Turboden Announces New Supercritical Orc Module Prototype

Turboden Announces New Supercritical Orc Module Prototype Image
In a release Turboden announces the successful development of an innovative 500 kWel ORC module prototype. The company is a leading manufacturer of Organic Rankine Cycle (ORC) turbogenerators for electricity generation and heat from renewable sources and waste heat. Turboden belongs to Pratt & Whitney Power Systems, a United Technologies Corp. (NYSE: UTX).

"Turboden has always looked at geothermal energy with great interest, although this is a niche among the possible applications of ORC technology" - said Roberto Bini, General Manager of Turboden.

"In recent years Turboden developed and installed in Germany some very competitive new solutions for geothermal energy. The realization of such a prototype is a further proof of the company commitment to innovation and performance improvement in ORC".

The "supercritical" ORC module - supercritical stands for the thermodynamic cycle where the working fluid, or secondary fluid, is brought to temperatures and pressures above the critical point in its phase diagram - was started up in March 2012, passed the acceptance tests and is working steadily with performance in line with the guaranteed data. The plant produces about 500 kWel and it's fed with water at 150^0C coming from a boiler simulating a geothermal source - typically at a constant temperature - while at the same time allowing to raise or lower the temperature in order to assess the behavior of this thermodynamic cycle. It allows, for example, to analyse the behavior when the state becomes sub-critical (the traditional ORC cycle), or the machine behavior when fed with a greater than nominal heat quantity and temperature. The main advantages of this innovative cycle are expected to be a higher efficiency (which translates into more power) and a higher flexibility in receiving more thermal power input, which makes the turbogenerator particularly suitable for solar-geothermal hybrid machines.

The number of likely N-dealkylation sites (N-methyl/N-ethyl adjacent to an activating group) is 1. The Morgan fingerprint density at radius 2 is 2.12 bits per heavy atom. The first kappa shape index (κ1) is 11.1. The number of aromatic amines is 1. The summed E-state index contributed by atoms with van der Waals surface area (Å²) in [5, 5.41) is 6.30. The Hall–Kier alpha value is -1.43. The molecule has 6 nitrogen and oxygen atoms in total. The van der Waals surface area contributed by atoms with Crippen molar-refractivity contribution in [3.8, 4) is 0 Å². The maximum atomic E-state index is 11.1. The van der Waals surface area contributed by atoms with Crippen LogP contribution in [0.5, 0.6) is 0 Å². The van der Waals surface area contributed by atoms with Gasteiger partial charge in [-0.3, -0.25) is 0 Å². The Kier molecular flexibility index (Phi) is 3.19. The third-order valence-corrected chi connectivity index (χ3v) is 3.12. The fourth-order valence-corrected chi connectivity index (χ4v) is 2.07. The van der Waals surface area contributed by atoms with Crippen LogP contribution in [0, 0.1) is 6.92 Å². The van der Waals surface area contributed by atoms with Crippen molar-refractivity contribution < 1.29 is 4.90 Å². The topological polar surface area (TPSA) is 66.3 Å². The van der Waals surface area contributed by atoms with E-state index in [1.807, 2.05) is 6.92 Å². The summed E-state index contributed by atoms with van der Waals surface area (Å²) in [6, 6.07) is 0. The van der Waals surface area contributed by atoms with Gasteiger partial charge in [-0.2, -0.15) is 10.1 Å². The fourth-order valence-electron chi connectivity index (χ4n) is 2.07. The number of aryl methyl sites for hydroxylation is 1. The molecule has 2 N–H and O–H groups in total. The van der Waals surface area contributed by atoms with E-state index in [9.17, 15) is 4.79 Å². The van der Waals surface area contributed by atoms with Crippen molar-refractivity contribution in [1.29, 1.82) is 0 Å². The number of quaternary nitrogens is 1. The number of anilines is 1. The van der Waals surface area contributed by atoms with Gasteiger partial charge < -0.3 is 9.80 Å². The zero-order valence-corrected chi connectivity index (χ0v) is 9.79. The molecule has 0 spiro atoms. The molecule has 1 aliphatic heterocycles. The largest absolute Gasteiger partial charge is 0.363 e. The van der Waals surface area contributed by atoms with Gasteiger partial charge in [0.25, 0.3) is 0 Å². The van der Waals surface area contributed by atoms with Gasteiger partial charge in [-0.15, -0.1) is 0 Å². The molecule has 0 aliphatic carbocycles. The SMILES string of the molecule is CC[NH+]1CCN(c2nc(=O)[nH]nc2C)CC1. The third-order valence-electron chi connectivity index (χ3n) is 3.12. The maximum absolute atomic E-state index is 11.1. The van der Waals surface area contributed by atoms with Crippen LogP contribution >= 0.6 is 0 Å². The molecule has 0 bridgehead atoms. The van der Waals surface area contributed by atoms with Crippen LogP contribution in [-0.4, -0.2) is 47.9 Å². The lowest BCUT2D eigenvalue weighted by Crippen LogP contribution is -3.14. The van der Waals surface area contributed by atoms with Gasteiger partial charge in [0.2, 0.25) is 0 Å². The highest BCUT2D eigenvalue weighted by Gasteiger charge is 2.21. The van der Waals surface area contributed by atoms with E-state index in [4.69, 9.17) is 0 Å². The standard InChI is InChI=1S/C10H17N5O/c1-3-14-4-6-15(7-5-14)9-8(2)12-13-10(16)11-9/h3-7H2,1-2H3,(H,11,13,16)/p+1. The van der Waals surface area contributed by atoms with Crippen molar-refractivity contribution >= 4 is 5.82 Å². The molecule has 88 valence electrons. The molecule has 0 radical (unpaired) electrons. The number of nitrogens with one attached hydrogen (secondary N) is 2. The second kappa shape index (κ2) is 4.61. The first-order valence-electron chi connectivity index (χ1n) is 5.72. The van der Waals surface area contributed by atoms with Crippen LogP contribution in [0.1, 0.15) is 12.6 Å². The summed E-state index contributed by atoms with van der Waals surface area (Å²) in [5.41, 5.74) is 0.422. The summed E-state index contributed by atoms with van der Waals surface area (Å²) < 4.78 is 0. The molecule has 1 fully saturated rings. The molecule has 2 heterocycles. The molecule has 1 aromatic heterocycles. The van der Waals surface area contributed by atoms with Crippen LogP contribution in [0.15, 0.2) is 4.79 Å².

The condenser being tested with this ORC is also highly innovative and should prove more efficient thanks to lower electrical consumption and improved summer performance offered by the possibility of spraying water in the atmosphere around the device's batteries.

Tests on the prototype will continue throughout 2012 and if the advantages of the supercritical cycle are confirmed, it is expected that this innovation will be applied to the ORC turbogenerators of at least 5 MW size."

Source: [Company release]